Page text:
Mick is right about modern technology especially cams. GMH did exactly what GM did with cams, just had a handful and used them across the board. For the later 60's and 70's GM only had 3 production SBC cams, two hydraulics and a solid. The one hydraulic cam was used from 8:1 truck engines through to 10.25:1 300hp 350, this was the same grind as the HJ-VL 308/304. Their next hydraulic was used in the L79 327 350hp (Corvette, was 325hp in others) and 350hp 350 in Corvette. The solid (Duntov cam) was used in the 365hp L76 327, 375hp L84 327 and in Z28 302 plus the 1970 LT1 360hp/370hp engine. As I said, GMH did the same, they developed a better cam for the 308 right at the start (the HJ onwards 308 cam) but saved their pennies and used the 253's cam and retarded it, this was simply done to reduce costs and to have one less part. When they wanted more power they stuck the other cam in and it stayed there on all production GMH 308/304 vehicles until the end of VL (Group A engines excluded). Today with modern roller cams, you can wring huge increases over flat tappet cams especially hydraulics. Modern head chamber designs (plus modern porting practices) also make a huge difference. A simple look at the power output from stock alloy LT1 Corvette heads from the 80's or stock cast 350 Vortec heads compared to the old big port, closed chamber, big valve fuelies of the 60's shows you that the newer heads function far better than the old ones. EFI 304 heads compared to the older heads especially with the 5.7L/350ci versions is another example. Look at LS engines, they are a simple old fashioned pushrod engine, that will outperform old 350ci and 377ci engines with factory componentry, it is all in the heads and roller cam. Put modern alloys and a roller cam on an old rebuilt 350 and it'll perform just as well. I bet those Commodore Cup 253 engines have some hard work gone into their cam designs! If you read the last bit of this article, it shows what they got out of a repro L84 by simply using a modern cam grind versus the original solid cam:

http://www.superchevy.co...ie-motor-on-engine-dyno/

Problem with the roller cam is that real low bottom end torque is lost I think.
Sure modern Cam design has advanced even with flat bottom lifers, it's because they can know what it is that they are doing and heads can be ported much better for the reality of what's truly needed, not just rubbish like max peak power rubbish that only idiots peddle.

Is the old HQ 308 heads bad with let's say a stock type of Cam grind, so if one was to pop a stock VN head on would it be better performing all round from 500rpm and up using he stock carby. I think it would loose some real bottom end torque maybe.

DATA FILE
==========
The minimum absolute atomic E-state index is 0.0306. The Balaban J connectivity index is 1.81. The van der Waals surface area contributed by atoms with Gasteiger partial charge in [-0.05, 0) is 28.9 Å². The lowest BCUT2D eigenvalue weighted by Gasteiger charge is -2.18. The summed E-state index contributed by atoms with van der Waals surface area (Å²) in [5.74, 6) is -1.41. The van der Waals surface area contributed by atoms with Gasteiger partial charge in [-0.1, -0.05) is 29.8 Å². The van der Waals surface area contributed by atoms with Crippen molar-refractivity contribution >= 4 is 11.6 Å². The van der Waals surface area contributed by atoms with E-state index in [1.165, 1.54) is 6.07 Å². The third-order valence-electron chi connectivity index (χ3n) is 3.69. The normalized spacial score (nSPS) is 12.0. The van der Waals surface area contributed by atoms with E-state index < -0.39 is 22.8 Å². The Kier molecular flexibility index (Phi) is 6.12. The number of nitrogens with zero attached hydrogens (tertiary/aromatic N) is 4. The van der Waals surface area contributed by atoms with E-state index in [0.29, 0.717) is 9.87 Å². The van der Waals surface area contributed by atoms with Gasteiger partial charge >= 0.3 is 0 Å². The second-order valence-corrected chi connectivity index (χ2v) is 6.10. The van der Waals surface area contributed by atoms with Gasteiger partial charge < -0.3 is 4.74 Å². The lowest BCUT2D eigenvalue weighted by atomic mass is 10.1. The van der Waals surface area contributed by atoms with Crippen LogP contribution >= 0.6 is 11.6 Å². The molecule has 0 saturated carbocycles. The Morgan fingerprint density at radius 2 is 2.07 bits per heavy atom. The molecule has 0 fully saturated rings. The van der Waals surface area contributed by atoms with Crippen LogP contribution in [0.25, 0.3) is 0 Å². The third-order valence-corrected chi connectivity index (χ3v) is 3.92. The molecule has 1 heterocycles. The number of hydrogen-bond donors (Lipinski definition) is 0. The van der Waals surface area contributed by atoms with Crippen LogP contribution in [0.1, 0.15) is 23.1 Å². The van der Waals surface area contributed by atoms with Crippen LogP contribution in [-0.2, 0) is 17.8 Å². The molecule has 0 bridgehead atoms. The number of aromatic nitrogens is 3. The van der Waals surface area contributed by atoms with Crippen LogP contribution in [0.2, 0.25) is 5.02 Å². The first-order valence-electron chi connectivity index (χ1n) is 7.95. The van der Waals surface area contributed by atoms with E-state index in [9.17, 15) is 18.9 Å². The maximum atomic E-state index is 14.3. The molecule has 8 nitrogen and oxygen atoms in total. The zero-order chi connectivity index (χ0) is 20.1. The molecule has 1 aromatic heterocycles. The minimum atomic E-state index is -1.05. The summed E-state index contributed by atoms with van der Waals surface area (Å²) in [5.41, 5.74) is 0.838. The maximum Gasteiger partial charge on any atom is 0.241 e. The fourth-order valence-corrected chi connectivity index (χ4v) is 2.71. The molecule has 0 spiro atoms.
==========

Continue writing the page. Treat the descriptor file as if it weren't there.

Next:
Look at the red 253 heads them Valves are huge and then look at the red 202 valves how small they are not to mention the XU-1 Valve Heads are smaller than a 253 but each cyl is about the same, 253 = 525cc and 202 = 550cc and 186 = 500cc.
If you put L34 Valves in a stock 253 you loose performance as they flow too much.
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#36 Posted : Saturday, 23 February 2019 12:42:30 PM(UTC)
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A correct choice of roller cam will always outperform a flat tappet hydraulic by a large margin. And idle better.
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#37 Posted : Sunday, 24 February 2019 11:08:50 AM(UTC)
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Originally Posted by: HK1837 Go to Quoted Post
A correct choice of roller cam will always outperform a flat tappet hydraulic by a large margin. And idle better.


No it will not produce right down low off the mark torque off idle, is what I have been informed.

I asked when the 5.7L GEN 3 came out why are they so gutless down low, I was astounded at the lack of torque under 4000RPM what a joke they were that I absolutely hatted it.
So I ran out and bought the new 5.0L ute before they ran out, even tho they had a roller Cam but even they had nothing on a good prepared HQ 308 right down low.

A good stock 308 or 350 it's all about under 4500RPM that things really happen and rev over that through the gears and you are just playing with yourself really.

At Bathurst the HT GTS350 were to keep it under 4500RPM for max performance as any more that that was not productive, but for top gear.
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#38 Posted : Sunday, 24 February 2019 11:38:55 AM(UTC)